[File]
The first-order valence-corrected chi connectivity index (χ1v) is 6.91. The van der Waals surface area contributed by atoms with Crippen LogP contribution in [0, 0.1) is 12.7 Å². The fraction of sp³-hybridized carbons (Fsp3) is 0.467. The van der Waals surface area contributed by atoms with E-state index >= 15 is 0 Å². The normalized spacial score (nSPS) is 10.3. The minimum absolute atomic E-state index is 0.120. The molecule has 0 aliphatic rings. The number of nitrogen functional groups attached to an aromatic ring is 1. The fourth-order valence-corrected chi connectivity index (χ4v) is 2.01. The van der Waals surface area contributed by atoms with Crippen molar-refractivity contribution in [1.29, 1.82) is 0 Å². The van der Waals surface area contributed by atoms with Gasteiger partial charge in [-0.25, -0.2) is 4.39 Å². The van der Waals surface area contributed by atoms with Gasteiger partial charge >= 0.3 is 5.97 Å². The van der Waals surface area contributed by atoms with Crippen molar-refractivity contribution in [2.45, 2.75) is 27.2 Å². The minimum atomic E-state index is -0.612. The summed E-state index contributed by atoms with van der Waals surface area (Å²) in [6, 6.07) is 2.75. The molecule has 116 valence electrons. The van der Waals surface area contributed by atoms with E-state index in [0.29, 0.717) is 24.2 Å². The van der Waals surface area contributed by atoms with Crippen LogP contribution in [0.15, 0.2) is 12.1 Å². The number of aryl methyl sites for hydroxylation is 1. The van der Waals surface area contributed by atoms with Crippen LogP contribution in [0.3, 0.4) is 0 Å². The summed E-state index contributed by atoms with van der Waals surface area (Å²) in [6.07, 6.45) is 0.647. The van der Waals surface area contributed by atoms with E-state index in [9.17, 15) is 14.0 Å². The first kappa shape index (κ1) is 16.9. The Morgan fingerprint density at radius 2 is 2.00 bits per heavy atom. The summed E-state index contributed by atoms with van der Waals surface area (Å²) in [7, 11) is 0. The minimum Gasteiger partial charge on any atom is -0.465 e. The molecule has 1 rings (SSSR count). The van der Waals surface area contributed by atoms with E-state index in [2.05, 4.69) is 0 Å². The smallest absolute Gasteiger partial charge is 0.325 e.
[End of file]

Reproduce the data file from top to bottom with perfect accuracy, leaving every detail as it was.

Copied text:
The first-order valence-corrected chi connectivity index (χ1v) is 6.91. The van der Waals surface area contributed by atoms with Crippen LogP contribution in [0, 0.1) is 12.7 Å². The fraction of sp³-hybridized carbons (Fsp3) is 0.467. The van der Waals surface area contributed by atoms with E-state index >= 15 is 0 Å². The normalized spacial score (nSPS) is 10.3. The minimum absolute atomic E-state index is 0.120. The molecule has 0 aliphatic rings. The number of nitrogen functional groups attached to an aromatic ring is 1. The fourth-order valence-corrected chi connectivity index (χ4v) is 2.01. The van der Waals surface area contributed by atoms with Crippen molar-refractivity contribution in [1.29, 1.82) is 0 Å². The van der Waals surface area contributed by atoms with Gasteiger partial charge in [-0.25, -0.2) is 4.39 Å². The van der Waals surface area contributed by atoms with Gasteiger partial charge >= 0.3 is 5.97 Å². The van der Waals surface area contributed by atoms with Crippen molar-refractivity contribution in [2.45, 2.75) is 27.2 Å². The minimum atomic E-state index is -0.612. The summed E-state index contributed by atoms with van der Waals surface area (Å²) in [6, 6.07) is 2.75. The molecule has 116 valence electrons. The van der Waals surface area contributed by atoms with E-state index in [0.29, 0.717) is 24.2 Å². The van der Waals surface area contributed by atoms with Crippen LogP contribution in [0.15, 0.2) is 12.1 Å². The number of aryl methyl sites for hydroxylation is 1. The van der Waals surface area contributed by atoms with Crippen LogP contribution in [0.3, 0.4) is 0 Å². The summed E-state index contributed by atoms with van der Waals surface area (Å²) in [6.07, 6.45) is 0.647. The van der Waals surface area contributed by atoms with E-state index in [9.17, 15) is 14.0 Å². The first kappa shape index (κ1) is 16.9. The Morgan fingerprint density at radius 2 is 2.00 bits per heavy atom. The summed E-state index contributed by atoms with van der Waals surface area (Å²) in [7, 11) is 0. The minimum Gasteiger partial charge on any atom is -0.465 e. The molecule has 1 rings (SSSR count). The van der Waals surface area contributed by atoms with E-state index in [2.05, 4.69) is 0 Å². The smallest absolute Gasteiger partial charge is 0.325 e.